How to make a banner

Pacing

To make a banner for a specific place the first go on a reconnaisance mission, if possible, and “pace the space” to gauge what size your banner should be.

Example: Hanging a banner across a road. Pace out the ground between two tying-up points, such as two lamp-posts, between which the banner will hang. Makesure to walk normally, don’t draw attention to yourself! Count how many steps you take, then go to a safe place for making your banner and pace out the same number of steps, marking on the floor where the first step began and the last step ended. Measure the distance, then measure and cut a banner shorter than the overall length. Cut two lengths of rope longer than the measured distance between your tying-up points, leaving plenty of extra rope.

Squaring Up the Ends

Both ends of fabric should be cut at right angles to the top and bottom of fabric. If you don’t have a right angle gadget, you can simply pull your material tight, then fold the end over a few centimetres. Making sure the top and bottom edges of the fold are in line with the top and bottom edges of the banner, pin in place and trim off excess material. Repeat for other end.

Hemming

It is easiest done with a sewing machine. Turn the top and bottom edges over by 1 cm then turn over again by 2.5 cm and pin. Sew close to the edge making sure there is enough room for the rope to pass through the hem.

Working Out the Dimensions

Measure the width of your banner, then subtract a few centimetres for the border. Then divide the remaining length by the number of letters and word spaces in your slogan, i.e. NO MORE ROADS! = 12 letters + 2 spaces = 14.

Divide the length of the fabric by 14, and chalk 14 boxes onto your banner to act as guides when painting. Note, wordspaces do not necessarily need as much space as letters, and narrow letters such as “i” or lower-case “L” won’t need the same width as other letters, so your may wish to adjust box sizes for these figures to get a more  professional-looking” banner.

Alternatively, to make a long slogan fit onto a smaller-sized banner, you can simply measure spaces for words instead of individual letters and fit smaller lower case letters under/over capital letters. Or letters could cross over each other in certain places. As long as it’s readable, anything goes.

Remember to always leave a border, however, to make the banner more readable. You may wish to practice first on a sized-to-scale piece of paper. Mark out your measurements to scale, and draw on you slogan and any images you wish to use, to get an idea of how your banner will look.

Painting

Test different types of paint on a spare piece of the fabric you are going to use to check if it will crack off once it has dried. Waterbased paint dries quicker than oil paint, and you don’t need turpentine or white spirit to clean your paint brushes.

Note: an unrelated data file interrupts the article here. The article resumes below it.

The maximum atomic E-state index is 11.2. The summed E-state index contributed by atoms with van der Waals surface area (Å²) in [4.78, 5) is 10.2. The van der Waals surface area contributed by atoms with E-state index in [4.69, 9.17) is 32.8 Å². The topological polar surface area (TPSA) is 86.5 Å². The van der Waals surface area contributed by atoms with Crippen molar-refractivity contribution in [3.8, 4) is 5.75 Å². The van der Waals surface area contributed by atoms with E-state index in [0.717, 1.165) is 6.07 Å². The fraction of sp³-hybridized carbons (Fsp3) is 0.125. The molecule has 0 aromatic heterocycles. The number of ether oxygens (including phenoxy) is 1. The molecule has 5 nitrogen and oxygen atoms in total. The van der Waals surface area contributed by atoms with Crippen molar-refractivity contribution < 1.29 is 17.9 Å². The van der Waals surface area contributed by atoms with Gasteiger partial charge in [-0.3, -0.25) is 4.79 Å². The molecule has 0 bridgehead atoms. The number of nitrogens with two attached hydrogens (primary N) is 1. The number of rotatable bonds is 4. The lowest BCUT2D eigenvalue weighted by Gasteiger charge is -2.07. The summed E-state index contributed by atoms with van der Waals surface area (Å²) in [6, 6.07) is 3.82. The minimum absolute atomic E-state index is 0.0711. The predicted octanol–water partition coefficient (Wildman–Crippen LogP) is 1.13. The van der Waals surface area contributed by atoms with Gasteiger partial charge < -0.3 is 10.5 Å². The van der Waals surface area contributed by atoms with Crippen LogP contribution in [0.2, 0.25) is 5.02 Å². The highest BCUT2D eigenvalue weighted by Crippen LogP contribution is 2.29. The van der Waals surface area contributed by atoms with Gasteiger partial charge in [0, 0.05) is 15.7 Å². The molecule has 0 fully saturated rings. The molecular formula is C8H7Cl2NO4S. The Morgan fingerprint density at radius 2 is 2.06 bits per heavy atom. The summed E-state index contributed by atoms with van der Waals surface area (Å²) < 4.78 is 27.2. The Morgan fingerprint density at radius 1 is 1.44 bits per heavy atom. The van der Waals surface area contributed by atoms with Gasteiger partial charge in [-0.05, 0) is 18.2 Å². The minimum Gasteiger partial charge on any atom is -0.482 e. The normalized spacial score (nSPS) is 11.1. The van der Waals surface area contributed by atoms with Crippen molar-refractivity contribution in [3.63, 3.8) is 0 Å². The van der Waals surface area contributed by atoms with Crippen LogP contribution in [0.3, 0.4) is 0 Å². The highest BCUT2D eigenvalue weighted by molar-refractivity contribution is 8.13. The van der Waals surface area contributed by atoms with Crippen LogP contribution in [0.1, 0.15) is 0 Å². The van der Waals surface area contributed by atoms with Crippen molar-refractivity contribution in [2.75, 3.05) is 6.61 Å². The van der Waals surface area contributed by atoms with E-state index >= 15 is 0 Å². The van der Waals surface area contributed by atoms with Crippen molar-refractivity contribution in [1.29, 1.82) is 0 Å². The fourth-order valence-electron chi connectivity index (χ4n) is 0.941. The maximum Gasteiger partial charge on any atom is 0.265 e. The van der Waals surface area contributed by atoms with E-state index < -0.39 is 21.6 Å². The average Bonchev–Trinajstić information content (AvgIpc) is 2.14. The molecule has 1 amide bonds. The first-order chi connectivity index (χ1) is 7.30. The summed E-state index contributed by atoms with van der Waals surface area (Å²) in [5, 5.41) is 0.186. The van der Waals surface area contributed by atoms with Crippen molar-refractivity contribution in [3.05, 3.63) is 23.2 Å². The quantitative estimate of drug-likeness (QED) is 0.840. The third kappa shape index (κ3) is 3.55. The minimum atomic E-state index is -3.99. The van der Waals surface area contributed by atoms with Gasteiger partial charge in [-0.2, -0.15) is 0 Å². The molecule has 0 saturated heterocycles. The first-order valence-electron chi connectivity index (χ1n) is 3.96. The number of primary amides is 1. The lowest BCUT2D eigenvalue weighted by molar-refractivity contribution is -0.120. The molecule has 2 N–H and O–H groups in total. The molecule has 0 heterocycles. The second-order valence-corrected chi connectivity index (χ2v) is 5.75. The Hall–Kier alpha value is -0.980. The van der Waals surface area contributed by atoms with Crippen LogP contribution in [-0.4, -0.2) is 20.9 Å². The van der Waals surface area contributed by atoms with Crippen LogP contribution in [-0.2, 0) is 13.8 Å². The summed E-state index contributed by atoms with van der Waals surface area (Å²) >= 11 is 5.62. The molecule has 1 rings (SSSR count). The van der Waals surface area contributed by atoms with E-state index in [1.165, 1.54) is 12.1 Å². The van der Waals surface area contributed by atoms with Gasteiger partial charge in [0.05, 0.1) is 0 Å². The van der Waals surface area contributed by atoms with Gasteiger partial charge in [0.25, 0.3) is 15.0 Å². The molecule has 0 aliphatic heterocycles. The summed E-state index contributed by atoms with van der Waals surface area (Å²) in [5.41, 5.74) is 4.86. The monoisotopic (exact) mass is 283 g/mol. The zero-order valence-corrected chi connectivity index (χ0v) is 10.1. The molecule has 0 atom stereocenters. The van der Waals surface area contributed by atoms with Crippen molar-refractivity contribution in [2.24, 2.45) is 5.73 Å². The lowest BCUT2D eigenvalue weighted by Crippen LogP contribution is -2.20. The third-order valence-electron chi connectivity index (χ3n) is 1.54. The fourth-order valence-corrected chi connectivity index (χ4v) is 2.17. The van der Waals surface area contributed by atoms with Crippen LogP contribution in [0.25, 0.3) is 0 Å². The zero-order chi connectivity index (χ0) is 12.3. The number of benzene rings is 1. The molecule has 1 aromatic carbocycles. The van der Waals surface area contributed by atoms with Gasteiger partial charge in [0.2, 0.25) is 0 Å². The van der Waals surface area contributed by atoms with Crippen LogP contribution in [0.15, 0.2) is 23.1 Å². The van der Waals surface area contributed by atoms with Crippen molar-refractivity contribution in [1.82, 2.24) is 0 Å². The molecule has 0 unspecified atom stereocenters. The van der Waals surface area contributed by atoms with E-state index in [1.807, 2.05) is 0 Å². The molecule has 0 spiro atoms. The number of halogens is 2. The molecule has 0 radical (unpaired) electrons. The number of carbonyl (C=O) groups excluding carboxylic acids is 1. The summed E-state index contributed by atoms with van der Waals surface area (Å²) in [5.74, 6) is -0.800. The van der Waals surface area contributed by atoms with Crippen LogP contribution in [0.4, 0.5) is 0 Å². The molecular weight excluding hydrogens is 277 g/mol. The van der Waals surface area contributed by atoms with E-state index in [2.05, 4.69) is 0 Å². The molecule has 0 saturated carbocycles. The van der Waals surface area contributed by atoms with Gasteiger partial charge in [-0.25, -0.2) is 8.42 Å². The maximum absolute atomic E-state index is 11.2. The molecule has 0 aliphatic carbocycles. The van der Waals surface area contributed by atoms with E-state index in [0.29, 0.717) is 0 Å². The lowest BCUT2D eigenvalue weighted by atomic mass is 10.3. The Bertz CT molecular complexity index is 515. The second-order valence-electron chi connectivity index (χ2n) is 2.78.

You can use decorators’ brushes for painting inside the chalk lines of the letters. For the edges of letters, it is better to use very good brushes or artist’s brushes with small heads, something between 1/4” and 3/4” heads and not too soft, such as sable, though these are horribly expensive.

It is better to apply two or three thin coats of paint rather than one thick coat, as it is quicker to apply, dries faster and is less likely to crack and fall off once the banner is folded or scrunched up. Once the paint has dried, wash off the chalk lines with a damp cloth.

Roping Up

If the rope is new, it will have to be stretched. Tie one end around something and pull hard at the other end: this will help stop the banner from sagging once it is hung in place. Take your two lengths of rope and either burn the ends with a lighter or wrap tape around them to stop fraying. Wrap lots of tape around one end of each length as stiffener and thread them through the top and bottom hems until an equal amount extends from either end. It is easier if twopeople do this.

If you wrap a different-coloured tape around the end of the top, right-hand rope, you can immediately see which way round to hang the banner when you arrive at your destination, particularly useful if you are in a hurry and it is folded up.

Banner-making tips

Material and paint

• Light material is best, as banners are usually carried.

•Ripstop nylon is really good for big banners (it’s light, filters sunlight beautifully and doesn’t fray).

• Some materials take paint better than others (thinner ripstop takes it best).

• Gloss paint sticks well, emulsion often peels off. Acrylic is nice but expensive.

Finishing up

• Sew a hem, top and bottom, to make a tube about three cm. Thread the rope through (six mm is plenty).

• Handsew your banner to a rope at intervals with strong nylon thread to prevent curtain effect.

• If your banner is to be hung in mid-air, cut holes or v-shapes to let the wind through and prevent a powerful sail effect. It’s very important to cut slits in a marching banner!

• If your banner is to be hung on a building, weights on the bottom are good (e.g. sew two-pence coins or the equivalent into the bottom hem).

Banner-making ABC’s

• Work out what you want to say.

• Design your banner on a small piece of paper.

• Simplicity is often best.

• Practice type faces; maybe look in a book for inspiration.

• Chalk out the letters.

• Always check spelling with an adult.

• Sew the banner before painting.

• If you want to protect your carpet underneath, laying a tarpaulin out first is better than using newspaper, as it tends to stick.

• Do a test first: Paint on a spare piece of material, let it dry, and see if it sticks well.

Follow this guide to banner-

making with the help

of a literate adult and we

guarantee you’ll have the

best banner in the parade!

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